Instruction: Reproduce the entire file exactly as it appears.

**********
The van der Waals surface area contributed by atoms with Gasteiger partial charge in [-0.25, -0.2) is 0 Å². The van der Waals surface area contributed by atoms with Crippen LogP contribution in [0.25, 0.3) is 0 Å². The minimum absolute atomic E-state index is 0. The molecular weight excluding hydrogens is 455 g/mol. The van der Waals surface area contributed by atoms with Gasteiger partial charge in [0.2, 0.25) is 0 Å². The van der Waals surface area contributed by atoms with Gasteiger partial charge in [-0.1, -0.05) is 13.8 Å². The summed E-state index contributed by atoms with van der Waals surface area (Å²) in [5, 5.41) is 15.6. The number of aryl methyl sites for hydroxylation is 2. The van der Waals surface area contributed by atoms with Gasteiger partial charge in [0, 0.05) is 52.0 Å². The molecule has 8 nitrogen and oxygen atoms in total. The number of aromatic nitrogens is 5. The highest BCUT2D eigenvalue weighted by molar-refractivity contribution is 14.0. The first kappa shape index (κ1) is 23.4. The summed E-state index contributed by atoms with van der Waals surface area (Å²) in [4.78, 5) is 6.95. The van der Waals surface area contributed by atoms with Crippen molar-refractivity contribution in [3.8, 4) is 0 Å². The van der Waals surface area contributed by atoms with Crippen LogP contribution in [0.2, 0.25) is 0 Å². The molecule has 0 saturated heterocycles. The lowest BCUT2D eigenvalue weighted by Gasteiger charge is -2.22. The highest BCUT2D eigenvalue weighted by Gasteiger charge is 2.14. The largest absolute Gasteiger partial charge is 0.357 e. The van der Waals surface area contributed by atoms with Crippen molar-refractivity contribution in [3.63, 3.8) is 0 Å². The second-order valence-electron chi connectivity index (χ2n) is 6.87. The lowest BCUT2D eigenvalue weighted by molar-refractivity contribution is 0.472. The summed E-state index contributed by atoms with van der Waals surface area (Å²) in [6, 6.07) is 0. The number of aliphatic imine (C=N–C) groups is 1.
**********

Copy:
The van der Waals surface area contributed by atoms with Gasteiger partial charge in [-0.25, -0.2) is 0 Å². The van der Waals surface area contributed by atoms with Crippen LogP contribution in [0.25, 0.3) is 0 Å². The minimum absolute atomic E-state index is 0. The molecular weight excluding hydrogens is 455 g/mol. The van der Waals surface area contributed by atoms with Gasteiger partial charge in [0.2, 0.25) is 0 Å². The van der Waals surface area contributed by atoms with Gasteiger partial charge in [-0.1, -0.05) is 13.8 Å². The summed E-state index contributed by atoms with van der Waals surface area (Å²) in [5, 5.41) is 15.6. The number of aryl methyl sites for hydroxylation is 2. The van der Waals surface area contributed by atoms with Gasteiger partial charge in [0, 0.05) is 52.0 Å². The molecule has 8 nitrogen and oxygen atoms in total. The number of aromatic nitrogens is 5. The highest BCUT2D eigenvalue weighted by molar-refractivity contribution is 14.0. The first kappa shape index (κ1) is 23.4. The summed E-state index contributed by atoms with van der Waals surface area (Å²) in [4.78, 5) is 6.95. The van der Waals surface area contributed by atoms with Crippen molar-refractivity contribution in [3.8, 4) is 0 Å². The van der Waals surface area contributed by atoms with Crippen LogP contribution in [0.2, 0.25) is 0 Å². The molecule has 0 saturated heterocycles. The lowest BCUT2D eigenvalue weighted by Gasteiger charge is -2.22. The highest BCUT2D eigenvalue weighted by Gasteiger charge is 2.14. The largest absolute Gasteiger partial charge is 0.357 e. The van der Waals surface area contributed by atoms with Crippen molar-refractivity contribution in [3.63, 3.8) is 0 Å². The second-order valence-electron chi connectivity index (χ2n) is 6.87. The lowest BCUT2D eigenvalue weighted by molar-refractivity contribution is 0.472. The summed E-state index contributed by atoms with van der Waals surface area (Å²) in [6, 6.07) is 0. The number of aliphatic imine (C=N–C) groups is 1.